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The Correct Comparator for Disability Related Discrimination in Employment

Gillian Cumming
24th Jul 2008

The basic effect of the 'Lewisham v Malcolm [2008] UKHL 43' decision was that disabled employees would not be able to establish they had been discriminated against, if the employer could show that a non-disabled person whose circumstances were otherwise the same would have been treated the same way.

In Update 31 ‘Disability Discrimination – Identifying a Comparator’ we reported on the House of Lords decision in Mayor and Burgesses of the London Borough of Lewisham v Malcolm [2008] UKHL 43.

 

The basic effect of the Malcolm decision was that disabled employees would not be able to establish they had been discriminated against, if the employer could show that a non-disabled person whose circumstances were otherwise the same would have been treated the same way.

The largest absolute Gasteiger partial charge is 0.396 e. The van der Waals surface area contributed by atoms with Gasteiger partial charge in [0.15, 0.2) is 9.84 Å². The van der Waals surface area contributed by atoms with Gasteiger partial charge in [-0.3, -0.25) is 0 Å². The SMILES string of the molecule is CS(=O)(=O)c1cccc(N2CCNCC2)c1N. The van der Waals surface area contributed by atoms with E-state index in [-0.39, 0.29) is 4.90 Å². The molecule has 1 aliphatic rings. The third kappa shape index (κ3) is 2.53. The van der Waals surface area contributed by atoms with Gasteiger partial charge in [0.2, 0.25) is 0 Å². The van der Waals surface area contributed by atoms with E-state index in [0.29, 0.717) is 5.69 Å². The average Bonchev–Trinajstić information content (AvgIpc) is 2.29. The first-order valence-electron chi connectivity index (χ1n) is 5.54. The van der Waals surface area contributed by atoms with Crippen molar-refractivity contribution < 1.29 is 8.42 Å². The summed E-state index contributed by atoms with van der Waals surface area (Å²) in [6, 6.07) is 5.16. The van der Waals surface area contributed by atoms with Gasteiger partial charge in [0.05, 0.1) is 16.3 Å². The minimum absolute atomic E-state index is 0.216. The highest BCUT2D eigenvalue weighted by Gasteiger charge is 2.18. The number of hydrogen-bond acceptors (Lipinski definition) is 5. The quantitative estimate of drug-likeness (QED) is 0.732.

Some Employment Law commentators had doubted whether Employment Tribunals would follow Malcolm, because the decision was made in relation to a Housing case rather than an Employment case.

 

It is now clear, following the decision of the Employment Appeal Tribunal in Child Support Agency (Dudley)v Truman UK EAT/0293/08, that the correct comparator as identified in Malcolm, and as reported in Update 31, does apply to Disability-related Discrimination in Employment cases.

 

The Government may pass legislation to “correct” the effect of the identity of “correct comparator”. If and when details of new legislation are announced that have an important consequences for you it is our intention to provide you with a further update.

 

If you want to read the text of either judgment you can click on the links below:

Child Support Agency (Dudley) v Truman UK EAT/0293/08

Mayor and Burgesses of the London Borough of Lewisham v Malcolm [2008] UKHL 43

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